Risk in Timing the Public Aspects of an Investigation

Paul  Weyrich
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Posted: Oct 25, 2006 12:01 AM
Risk in Timing the Public Aspects of an Investigation

The headlines blared across the front pages of the Philadelphia papers: "FBI Raids Offices of U.S. Representative Curt Weldon's Daughter and Associate." It was three weeks before Election Day. Representative Wayne Curtis (Curt) Weldon already was in the race of his career. Since he defeated Representative Bob Edgar in 1986 Weldon has not had such a difficult challenge.

I want to make it clear that I have no idea if Representative Weldon has done anything wrong. If he has he needs to be punished. However, I am suspicious. I have watched operations in this town for nearly 40 years and have seen a pattern. A Representative stakes out a position against the Establishment and claims he has information to support his position. In Weldon's case it was a project known as Able Danger. The Pentagon was outraged at the Representative's charges. Mind you, Weldon in no way wants this country to lose the conflict in Iraq. Just the opposite. So a top Democrat was recruited to run against Weldon. The money poured into Weldon's district, suburban Philadelphia, which has become more Democratic over the years. President William J. Clinton carried the district in 1996, as did Presidential candidate John F. Kerry in 2004. Well-known Democrats had campaigned in the district yet Weldon appeared to be ahead. Polls showed him with a lead of 52, closer than in previous years but adequate to win.

Then comes a Federal Bureau of Investigation (FBI) raid. Weldon presently is not charged with any wrongdoing but there is an implication that he helped his daughter secure contracts with Russian business firms in exchange for favorable treatment in the United States. The offices of longtime Weldon associate Charlie Sexton also were raided. Sexton, known as the party boss of part of Weldon's district, recruited Weldon to run against Edgar after several failed attempts to defeat Edgar. Was what Weldon may have done of such timeliness that the FBI could not have waited three weeks to begin the public aspects of its investigation?

I know Weldon to be a courageous Member of Congress. Were he to be re-elected he almost assuredly would be either Chairman or Ranking Member of the House Armed Services Committee. He came within one vote of defeating Representative Duncan Hunter (R-CA) when the position opened years ago. Hunter has been an able Chairman but he is term-limited. I think certain forces do not want to see Weldon as Chairman or Ranking Minority Member of the Committee.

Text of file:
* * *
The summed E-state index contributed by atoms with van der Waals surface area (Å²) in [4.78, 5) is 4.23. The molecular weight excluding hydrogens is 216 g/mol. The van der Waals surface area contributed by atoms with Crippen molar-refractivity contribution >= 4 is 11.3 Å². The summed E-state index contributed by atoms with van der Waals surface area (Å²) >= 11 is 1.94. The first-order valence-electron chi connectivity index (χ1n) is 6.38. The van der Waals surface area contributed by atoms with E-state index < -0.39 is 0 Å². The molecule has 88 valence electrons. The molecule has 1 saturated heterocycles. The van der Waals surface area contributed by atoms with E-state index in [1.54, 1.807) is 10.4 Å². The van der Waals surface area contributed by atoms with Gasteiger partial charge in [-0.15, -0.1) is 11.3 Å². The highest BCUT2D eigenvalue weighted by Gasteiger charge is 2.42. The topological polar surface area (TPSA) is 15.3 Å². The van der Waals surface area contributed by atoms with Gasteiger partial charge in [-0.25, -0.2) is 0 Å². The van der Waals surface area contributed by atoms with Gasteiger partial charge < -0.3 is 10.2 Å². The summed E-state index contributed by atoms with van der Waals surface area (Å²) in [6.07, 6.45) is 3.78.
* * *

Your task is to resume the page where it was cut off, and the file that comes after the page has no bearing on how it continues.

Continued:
I recall during the Panama Canal fight that the Senate ratified the Treaty but implementing legislation, which only takes a simple majority vote, had to pass the House of Representatives. A Democrat said that legislation would pass over his dead body. The FBI raided his offices in time for the vote and, by coincidence or otherwise, he was silenced.

I do not believe in most conspiracy theories. However, perhaps we have a conspiracy here. Certain people in the Pentagon who were fearful that Weldon might pursue the Able Danger investigation may have worked with the FBI to achieve the perfect political storm for Weldon. I repeat, if Weldon really did something wrong, he should be held accountable.

There was a time when the FBI was held in high esteem. Sure, J. Edgar Hoover had his files which caused President John F. Kennedy to unexpectedly retain him as Director of the FBI. For the most part, however, the FBI could be trusted. It did not involve itself in politics unless Hoover felt the security of the country was at stake. That was not very often.

Mind you, the average FBI agent is honest, hard working and decent. The agent wants to do the right thing. Perhaps management has become political. A President needs to be able to trust the FBI. Now that Congress has removed the artificial barriers which prevented the FBI from sharing information with the CIA, intelligence ought to operate better. But politics must give way to an honest review of things.

Curt Weldon has been courageous in setting up contacts between Members of Congress and Members of the Duma in Moscow. There may be people who do not want that kind of achievement, preferring Russia as an enemy. Weldon has worked to see that Russian legislators visit this country and have a chance to learn about us. That work has been meritorious, so far as I can discern.

A Member of Congress or an opposing candidate should conduct a campaign on issues. If Representative Weldon has legal problems they should be addressed, but as long as the investigation is not hindered they should be addressed entirely outside an election context.